Boy Meets Boy


Today I came from the Flips Flipping Pages book discussion for June, David Levithan’s “Boy Meets Boy,” which was chosen by this month’s moderator Orly in celebration of Pride Month, and came right on the heels of the historic decision on same-sex marriage laid down by the Supreme Court of the United States.

(I was going to say this is my first David Levithan, but a search on this blog revealed that back in 2009 I apparently read (and enjoyed) a lesser-known work of his: “Marly’s Ghost,” a clever take on Charles Dickens’ “A Christmas Carol, set around Valentine’s Day and with teen characters. )

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Leigh Bardugo in Manila (+giveaway!)

IMG_5180(event photo via National Book Store)

I had only started reading the Grisha trilogy a few days before I was scheduled to interview YA author Leigh Bardugo. I always try to read at least one book before an author interview (more when I get hooked) and this was one of those times when I just couldn’t stop reading — I didn’t even notice the sun had risen until I turned the very last page!

Leigh Bardugo’s New York Times Bestselling Grisha trilogy, composed of the books “Shadow and Bone,” “Siege and Storm” and “Ruin and Rising” feature an orphan girl named Alina, who discovers she is the long-awaited Sun Summoner. This elevates her status as lowly mapmaker into a revered Grisha (magical elite) on whom the fate of the nation of Ravka rests. Alina struggles with her newfound power, fitting in with the Grisha and being separated from her best friend, Mal; as well as the different forces vying for control of the kingdom.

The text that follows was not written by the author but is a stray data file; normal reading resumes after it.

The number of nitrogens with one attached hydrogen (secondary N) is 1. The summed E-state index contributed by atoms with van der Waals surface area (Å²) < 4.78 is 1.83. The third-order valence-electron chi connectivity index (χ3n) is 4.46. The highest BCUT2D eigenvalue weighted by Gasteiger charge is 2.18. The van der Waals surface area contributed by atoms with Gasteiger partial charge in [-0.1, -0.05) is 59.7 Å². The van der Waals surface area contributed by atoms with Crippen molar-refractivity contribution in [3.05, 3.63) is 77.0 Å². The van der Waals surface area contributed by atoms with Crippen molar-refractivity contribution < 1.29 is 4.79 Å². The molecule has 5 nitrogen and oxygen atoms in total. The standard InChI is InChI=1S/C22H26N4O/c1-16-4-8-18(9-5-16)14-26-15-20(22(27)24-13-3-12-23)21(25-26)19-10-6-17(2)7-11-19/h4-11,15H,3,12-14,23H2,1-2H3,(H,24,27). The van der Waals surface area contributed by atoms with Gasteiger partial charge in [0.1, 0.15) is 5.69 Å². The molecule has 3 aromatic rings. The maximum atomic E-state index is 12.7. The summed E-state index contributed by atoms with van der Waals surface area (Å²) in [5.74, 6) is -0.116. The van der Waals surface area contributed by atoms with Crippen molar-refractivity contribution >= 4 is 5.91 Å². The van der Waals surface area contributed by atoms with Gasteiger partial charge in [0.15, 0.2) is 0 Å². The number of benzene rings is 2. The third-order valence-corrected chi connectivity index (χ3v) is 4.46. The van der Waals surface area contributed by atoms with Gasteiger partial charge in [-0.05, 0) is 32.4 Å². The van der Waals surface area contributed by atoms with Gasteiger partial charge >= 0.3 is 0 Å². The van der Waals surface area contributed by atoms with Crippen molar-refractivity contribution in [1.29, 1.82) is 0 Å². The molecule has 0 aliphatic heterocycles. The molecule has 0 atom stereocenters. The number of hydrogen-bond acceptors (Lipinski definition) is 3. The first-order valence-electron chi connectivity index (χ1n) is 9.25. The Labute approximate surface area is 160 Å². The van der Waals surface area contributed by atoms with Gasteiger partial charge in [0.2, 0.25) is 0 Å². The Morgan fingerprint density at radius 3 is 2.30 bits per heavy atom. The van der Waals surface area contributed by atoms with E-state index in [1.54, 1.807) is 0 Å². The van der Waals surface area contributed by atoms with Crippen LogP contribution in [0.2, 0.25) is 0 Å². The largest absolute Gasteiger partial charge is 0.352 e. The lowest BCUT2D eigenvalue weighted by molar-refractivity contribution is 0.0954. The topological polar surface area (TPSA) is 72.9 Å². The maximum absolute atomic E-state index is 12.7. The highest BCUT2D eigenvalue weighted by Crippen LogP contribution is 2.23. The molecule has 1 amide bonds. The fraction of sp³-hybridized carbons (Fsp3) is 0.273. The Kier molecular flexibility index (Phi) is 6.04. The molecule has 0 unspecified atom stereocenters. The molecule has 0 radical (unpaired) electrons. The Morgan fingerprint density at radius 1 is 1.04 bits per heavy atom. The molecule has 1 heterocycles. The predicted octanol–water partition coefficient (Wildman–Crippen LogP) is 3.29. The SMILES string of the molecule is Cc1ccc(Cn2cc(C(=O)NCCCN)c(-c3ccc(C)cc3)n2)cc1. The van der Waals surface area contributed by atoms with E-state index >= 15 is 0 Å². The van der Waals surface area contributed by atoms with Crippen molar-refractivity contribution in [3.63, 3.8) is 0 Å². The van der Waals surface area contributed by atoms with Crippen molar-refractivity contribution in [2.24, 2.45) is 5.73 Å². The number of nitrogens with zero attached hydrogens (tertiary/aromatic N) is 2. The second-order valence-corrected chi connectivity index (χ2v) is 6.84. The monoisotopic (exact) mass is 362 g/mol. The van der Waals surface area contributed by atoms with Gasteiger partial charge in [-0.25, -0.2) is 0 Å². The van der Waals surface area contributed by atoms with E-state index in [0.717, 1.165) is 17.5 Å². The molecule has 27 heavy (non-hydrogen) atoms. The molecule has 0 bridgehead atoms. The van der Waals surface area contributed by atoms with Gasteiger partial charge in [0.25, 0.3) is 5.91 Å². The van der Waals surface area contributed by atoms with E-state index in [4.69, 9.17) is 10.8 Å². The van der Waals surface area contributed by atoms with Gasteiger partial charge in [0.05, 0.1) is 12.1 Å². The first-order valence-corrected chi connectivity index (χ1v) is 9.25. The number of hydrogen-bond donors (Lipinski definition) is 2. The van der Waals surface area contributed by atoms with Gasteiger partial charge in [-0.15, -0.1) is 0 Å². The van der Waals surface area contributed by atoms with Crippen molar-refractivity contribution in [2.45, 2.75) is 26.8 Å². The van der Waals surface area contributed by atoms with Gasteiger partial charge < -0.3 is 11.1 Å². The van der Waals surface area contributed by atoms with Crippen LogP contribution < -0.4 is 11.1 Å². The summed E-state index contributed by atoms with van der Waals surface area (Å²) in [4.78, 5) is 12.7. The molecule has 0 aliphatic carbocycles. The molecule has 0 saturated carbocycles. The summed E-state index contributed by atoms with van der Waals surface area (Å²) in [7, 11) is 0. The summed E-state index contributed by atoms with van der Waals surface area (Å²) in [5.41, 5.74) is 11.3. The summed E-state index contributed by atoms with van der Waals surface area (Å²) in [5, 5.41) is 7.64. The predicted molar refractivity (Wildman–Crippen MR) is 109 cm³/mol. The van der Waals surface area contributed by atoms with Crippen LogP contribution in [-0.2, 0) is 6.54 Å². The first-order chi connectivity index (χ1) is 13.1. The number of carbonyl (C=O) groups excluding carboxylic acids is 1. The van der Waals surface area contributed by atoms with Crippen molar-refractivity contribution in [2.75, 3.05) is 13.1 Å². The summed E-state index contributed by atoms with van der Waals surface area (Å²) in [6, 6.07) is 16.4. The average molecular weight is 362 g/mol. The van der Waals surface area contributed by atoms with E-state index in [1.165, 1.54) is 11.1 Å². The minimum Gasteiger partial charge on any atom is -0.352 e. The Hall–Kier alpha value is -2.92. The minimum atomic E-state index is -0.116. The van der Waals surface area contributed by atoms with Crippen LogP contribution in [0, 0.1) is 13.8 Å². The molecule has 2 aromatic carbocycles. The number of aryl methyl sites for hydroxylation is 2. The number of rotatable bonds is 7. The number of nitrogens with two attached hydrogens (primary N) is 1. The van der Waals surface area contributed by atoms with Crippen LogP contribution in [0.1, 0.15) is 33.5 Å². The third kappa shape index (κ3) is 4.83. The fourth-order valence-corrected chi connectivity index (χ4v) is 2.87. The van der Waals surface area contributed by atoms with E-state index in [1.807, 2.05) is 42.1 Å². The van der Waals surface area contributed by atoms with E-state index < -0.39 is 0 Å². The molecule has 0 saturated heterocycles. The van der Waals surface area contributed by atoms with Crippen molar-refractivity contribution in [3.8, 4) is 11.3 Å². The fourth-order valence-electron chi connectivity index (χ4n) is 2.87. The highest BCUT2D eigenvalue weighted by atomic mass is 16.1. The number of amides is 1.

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The Secret Story of Shy Shelly


There’s a new kid on the block: Shy Shelly!

I received a copy of OMF Lit’s new chapter book, “The Secret Story of Shy Shelly,” written by Justine Hail and illustrated by Elbert Or and I think it’s a wonderful addition to the local kidlit scene, especially for the 7-10 age group.

The titular character is Shelly, a painfully shy girl whose only wish is to have a real friend. As Shelly enters third grade at Claustro Field Academy, some girls in class reach out and befriend her, and Shelly begins to learn the true meaning of friendship: that to have a real friend, she must be a real friend, too.

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INK on Paper + Alterno


Catch children’s illustrators group Ang Ilustrador ng Kabataan (Ang INK)’s two exhibits this month: the ongoing INK on Paper, which runs until June 30 at the Prism Gallery, Legaspi Village, Makati; and Alterno, which runs from June 26 to July 3 at Shangri-la Plaza Mall.

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Maktan 1521


It’s the eve of Independence Day, and I thought it was a fitting occasion to read and review “Maktan 1521″ by Tepai Pascual.

I spotted it on a bookstore shelf a few months back and thought the cover was kick-ass (yes, I judge books by the cover). I enjoy reading historical fiction, and the Battle of Mactan is a memorable chapter in history for me — back in college, historian Ambeth Ocampo gave us an exam wherein we had to tell the story of the Battle of Mactan from the point of view of a fish!) — and I thought I’d enjoy this graphic novel.

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